Come mid this year and these were the major headlines making news : “… Stanchart Turns the Tables on Equity Bank to Bag Top Bank Award…”
According to the banking survey 2010, Stanchart came tops followed by Barclays and Equity coming in third. In fact Standard Chartered Bank was the only bank to post a double digit growth in a soft economy where banks took a hard knock on the back of subdued consumer demand for credit.
“Our sterling growth confirmed our strategy of focusing on key market segment, engaging in prudent expansion and leveraging on our information technology to drive growth”, said Etemesi, while releasing the results.
Most analyst agreed,that the strategic decision by StanChart not to join the rush for retail expansion to net more customers, choosing instead to focus on its core market, did actually pay off with the bank recording a 43 per cent pre-tax profit growth of Sh6.7 billion from Sh4.7 billion in 2008.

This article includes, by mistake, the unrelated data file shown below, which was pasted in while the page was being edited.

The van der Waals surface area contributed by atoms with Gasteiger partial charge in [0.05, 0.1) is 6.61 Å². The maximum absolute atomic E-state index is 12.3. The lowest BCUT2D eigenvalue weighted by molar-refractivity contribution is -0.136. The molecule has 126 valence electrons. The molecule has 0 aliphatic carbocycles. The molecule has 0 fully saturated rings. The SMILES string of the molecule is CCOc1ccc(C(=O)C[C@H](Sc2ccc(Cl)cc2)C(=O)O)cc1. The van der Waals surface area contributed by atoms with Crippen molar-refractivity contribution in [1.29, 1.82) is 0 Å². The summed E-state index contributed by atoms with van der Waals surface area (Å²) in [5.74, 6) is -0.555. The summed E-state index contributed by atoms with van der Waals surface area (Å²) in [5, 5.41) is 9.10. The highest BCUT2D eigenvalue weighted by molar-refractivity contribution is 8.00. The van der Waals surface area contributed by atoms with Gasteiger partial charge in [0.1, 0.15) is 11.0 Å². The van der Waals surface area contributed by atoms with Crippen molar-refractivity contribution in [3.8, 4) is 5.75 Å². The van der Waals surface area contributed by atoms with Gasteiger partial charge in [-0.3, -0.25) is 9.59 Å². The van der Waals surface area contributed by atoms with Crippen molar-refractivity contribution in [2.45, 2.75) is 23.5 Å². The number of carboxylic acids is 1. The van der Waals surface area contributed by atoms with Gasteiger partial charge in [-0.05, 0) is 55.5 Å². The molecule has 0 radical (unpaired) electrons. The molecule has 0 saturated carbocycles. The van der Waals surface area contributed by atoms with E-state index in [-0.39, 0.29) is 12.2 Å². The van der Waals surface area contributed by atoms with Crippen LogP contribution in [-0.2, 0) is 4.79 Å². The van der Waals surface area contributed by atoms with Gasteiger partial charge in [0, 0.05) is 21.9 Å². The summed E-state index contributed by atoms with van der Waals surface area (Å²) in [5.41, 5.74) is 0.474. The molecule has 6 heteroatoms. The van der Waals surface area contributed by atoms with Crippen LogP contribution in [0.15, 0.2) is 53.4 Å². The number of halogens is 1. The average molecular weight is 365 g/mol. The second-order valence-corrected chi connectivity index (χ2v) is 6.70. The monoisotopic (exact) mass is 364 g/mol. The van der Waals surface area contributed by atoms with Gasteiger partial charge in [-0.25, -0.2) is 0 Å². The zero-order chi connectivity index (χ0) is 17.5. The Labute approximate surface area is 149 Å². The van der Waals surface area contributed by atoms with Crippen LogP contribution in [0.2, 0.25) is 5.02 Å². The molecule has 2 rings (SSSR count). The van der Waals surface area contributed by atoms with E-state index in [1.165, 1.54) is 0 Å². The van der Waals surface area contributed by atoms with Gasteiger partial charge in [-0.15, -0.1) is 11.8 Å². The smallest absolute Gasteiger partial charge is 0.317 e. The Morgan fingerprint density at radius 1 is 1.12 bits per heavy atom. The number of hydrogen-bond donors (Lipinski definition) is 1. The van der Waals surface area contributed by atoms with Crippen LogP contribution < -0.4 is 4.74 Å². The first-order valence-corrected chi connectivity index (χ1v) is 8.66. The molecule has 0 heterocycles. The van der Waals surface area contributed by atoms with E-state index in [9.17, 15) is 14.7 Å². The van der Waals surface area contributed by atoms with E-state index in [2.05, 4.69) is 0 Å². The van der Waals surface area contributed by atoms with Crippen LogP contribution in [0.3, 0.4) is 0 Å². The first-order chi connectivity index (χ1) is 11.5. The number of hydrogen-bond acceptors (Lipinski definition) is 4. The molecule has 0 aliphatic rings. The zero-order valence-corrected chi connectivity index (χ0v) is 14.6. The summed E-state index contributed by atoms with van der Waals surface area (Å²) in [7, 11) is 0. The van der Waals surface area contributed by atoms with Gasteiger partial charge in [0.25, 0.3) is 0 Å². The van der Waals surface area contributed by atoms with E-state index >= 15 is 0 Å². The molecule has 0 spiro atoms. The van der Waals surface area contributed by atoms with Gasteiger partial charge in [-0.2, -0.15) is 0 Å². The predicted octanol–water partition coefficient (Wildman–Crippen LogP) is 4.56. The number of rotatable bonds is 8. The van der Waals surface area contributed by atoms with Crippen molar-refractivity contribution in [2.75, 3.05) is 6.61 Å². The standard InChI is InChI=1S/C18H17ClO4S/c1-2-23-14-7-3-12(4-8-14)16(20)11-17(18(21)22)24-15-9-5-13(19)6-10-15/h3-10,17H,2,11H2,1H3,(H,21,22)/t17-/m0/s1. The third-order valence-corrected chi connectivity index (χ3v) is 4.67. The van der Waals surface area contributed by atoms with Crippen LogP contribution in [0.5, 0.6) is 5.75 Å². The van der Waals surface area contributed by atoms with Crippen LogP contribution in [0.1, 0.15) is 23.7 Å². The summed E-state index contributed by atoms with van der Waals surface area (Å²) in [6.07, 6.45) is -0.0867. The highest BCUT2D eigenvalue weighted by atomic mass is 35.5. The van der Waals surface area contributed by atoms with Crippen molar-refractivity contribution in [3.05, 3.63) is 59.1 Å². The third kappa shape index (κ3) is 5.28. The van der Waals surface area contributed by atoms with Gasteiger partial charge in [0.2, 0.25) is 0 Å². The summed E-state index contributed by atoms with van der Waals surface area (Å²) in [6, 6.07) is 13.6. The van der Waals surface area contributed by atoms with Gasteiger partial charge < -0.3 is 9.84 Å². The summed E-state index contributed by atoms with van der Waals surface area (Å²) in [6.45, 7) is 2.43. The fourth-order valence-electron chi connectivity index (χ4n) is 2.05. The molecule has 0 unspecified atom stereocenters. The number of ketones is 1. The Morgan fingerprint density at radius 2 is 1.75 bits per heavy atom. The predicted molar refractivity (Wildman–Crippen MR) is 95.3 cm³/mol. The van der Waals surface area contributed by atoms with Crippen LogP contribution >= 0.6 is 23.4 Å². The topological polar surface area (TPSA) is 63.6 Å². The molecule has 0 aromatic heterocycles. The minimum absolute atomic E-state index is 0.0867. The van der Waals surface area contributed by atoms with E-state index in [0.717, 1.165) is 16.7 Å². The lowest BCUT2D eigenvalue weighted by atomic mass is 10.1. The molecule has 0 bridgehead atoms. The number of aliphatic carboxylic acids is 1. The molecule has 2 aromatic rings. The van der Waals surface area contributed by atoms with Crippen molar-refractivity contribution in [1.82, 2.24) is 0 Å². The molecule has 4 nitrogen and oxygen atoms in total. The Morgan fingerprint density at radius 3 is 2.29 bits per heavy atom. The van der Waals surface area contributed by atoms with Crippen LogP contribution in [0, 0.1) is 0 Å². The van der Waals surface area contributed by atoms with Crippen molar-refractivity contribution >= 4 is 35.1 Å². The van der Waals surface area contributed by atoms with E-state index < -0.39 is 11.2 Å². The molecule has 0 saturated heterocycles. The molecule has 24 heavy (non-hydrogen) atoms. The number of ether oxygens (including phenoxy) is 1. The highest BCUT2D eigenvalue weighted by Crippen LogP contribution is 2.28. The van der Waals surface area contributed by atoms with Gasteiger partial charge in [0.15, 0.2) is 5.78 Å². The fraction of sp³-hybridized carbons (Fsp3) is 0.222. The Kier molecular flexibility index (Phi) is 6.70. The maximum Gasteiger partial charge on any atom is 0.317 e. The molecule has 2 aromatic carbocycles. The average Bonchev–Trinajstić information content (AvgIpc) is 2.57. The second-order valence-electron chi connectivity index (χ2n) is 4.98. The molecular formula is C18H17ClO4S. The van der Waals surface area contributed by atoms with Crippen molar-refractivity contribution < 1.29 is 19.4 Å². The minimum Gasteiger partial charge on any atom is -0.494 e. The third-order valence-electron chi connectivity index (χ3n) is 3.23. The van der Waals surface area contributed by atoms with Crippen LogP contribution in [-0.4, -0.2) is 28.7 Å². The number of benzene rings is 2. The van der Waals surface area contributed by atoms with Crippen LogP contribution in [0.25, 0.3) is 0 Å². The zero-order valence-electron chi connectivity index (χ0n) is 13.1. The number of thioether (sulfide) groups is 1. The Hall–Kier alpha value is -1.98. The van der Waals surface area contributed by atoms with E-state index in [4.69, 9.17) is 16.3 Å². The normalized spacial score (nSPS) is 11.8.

Don’t get me wrong. I am not saying that the Equity Bank, Barclays or KCB expansions programme was the wrong route to take. My argument is that as much as Equity Bank revolutionized the banking industry, most banks shouldn’t have reacted to their ripple effect immediately.
What needs are you fulfilling for your consumers? What identity have you embedded in the consumers mind? These are the bitter branding pills that most brand leaders need to swallow.
“If I chase a price war I will not be able to deliver the value for our customers and balance it out with shareholder expectations. I can’t afford to compromise that while chasing after competitors who are not necessarily delivering for Kenyan shareholders…” Says one Mr. Bob Collymore, the New Safaricom CEO, in a media press brief.
Whether to grow the brand or the business, this dilemma still remains a big challenge for SMEs in Kenya and Africa at large!
But as for me, there is a back yard shop at my parents home in dire need of a face-lift.Any ideas?
Yours in Branding.
(Excerpts of Statistics and Mr.Richard Etemesi’s photo courtesy of the Daily Nation)